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Nanotech for Portable Electronics

Sun, 08/16/2009 - 8:00pm
Lindsay Hock

Small nanostructures could make a big appearance in major industrial and electronics applications. Although small in size, carbon nanotubes can pack a huge enhancement in strength, power, and cost. These tiny tubes can give batteries a longer shelf life, speed the performance of electronic gadgets, and work in many others applications.

The shelf life of most disposable and rechargeable batteries are relatively short, primarily because they self-discharge after they are manufactured, even before the batteries are placed into a device. As the batteries sit in a package, they lose their charge because the electrodes and electrolytes that make up the active part of the battery are co-mingled and exchange ionic charges. This condition is exacerbated by heat and the types of chemistry used to manufacture the battery. Although attempts have been made to make batteries with longer lasting shelf life, nothing seems to compare to the idea of a reserve battery.

mPhase Technologies, Little Falls, N.J., has created a reserve battery called the AlwaysReady Smart NanoBattery. Prior to activation, the electrodes and electrolytes are not combined, explains Steve Simon, the company’s Chief Technology Officer. The battery is activated by allowing the electrolyte to selectively reach the electrode chamber, which causes the chemical reaction to occur, producing voltage.

The battery could be used for emergency applications—and not be activated until needed—extending the shelf life to more than 15 years, thanks to its nanoscale design. "While other traditional reserve battery vendors make their reserve batteries very big, we make our structures smaller, using a custom silicon membrane that is porous," says Simon. The diameter of the membrane pores are on the micrometer scale, with special nano scale features located on the surface of each porous region. In addition, the top of the porous membrane is coated with a special material that repels a liquid electrolyte. In the battery’s design, if liquid is poured onto the membrane, the nano structures and the materials forming the coating of the membrane repels it, suspending the liquid with a little cushion of air underneath it. The battery is triggered through electrowetting, where a voltage pulse is applied to the liquid, which changes the physical energy characteristics on the surface of the membrane and the air surrounding the liquid electrolyte. This causes the liquid to pour through the porous membrane.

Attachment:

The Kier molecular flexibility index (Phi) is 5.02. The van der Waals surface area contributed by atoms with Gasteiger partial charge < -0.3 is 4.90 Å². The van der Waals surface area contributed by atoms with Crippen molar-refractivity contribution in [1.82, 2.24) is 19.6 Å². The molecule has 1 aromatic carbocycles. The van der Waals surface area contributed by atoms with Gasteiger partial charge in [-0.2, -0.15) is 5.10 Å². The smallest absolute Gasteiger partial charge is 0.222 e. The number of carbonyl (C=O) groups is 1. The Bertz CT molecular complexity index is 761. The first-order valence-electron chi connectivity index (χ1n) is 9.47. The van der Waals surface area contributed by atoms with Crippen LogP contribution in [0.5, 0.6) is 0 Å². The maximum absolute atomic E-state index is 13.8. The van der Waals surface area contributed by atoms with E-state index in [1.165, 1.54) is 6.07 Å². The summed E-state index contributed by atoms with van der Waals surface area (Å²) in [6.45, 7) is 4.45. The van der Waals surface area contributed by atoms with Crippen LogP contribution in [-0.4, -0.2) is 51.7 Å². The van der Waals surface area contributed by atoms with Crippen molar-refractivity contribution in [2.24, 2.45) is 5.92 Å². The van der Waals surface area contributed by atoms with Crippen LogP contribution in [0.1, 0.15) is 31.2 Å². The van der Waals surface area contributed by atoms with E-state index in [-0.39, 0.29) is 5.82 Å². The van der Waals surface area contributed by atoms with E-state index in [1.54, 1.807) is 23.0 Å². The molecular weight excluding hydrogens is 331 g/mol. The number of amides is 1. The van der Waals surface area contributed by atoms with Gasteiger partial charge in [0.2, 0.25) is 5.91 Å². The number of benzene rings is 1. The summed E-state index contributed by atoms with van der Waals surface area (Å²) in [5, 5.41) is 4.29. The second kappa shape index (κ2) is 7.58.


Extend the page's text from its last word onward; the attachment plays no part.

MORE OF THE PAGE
The nanofeatures are created using photolithography, where a design is patterned on a wafer of silicon. In mPhase’s case, a honeycomb design is etched through deep reactive ion etching (DRIE), where the honeycomb pores are etched through the entire silicon wafer.

Many consumers want faster startup times for computers, cell phones, and other electronic devices. Now nanotechnology can help create faster electronics and enhance the electronics/semiconductor industry.

Nantero, Woburn, Mass., speeds up electronics performance through its NRAM product, a carbon nanotube-based memory device that is nano-electromechanical.

Greg Schmergel, CEO of Nantero, describes the product as being "an actual mechanical memory where the nanotubes actually bend up and down to represent the zeros and ones; and, since the carbon nanotubes are so small—they are about 1 nm dia—we can achieve a very high density and scale the memory devices to very small sizes, down even below 5 nm." While scaling down the size of these memory devices, Nantero is also achieving very fast speeds, permanent non-volatility, and very low power consumption. As a result, Nantero provides a memory device that could potentially replace all three forms of existing memory devices known today. With NRAM, electronic applications like laptops, cell phones, blackberries, and iPods will be able to store more memory (perhaps up to 20 times what can be currently saved in these applications), according to Schmegel. The battery life of these electronics could also last longer. Maybe even one day, as Schmergel hopes, "NRAM could allow laptops to boot up instantly with no wait." And that is the beauty of nanotechnology.

Published in R & D Magazine: Vol. 51, No. 4, August, 2009, p.17.

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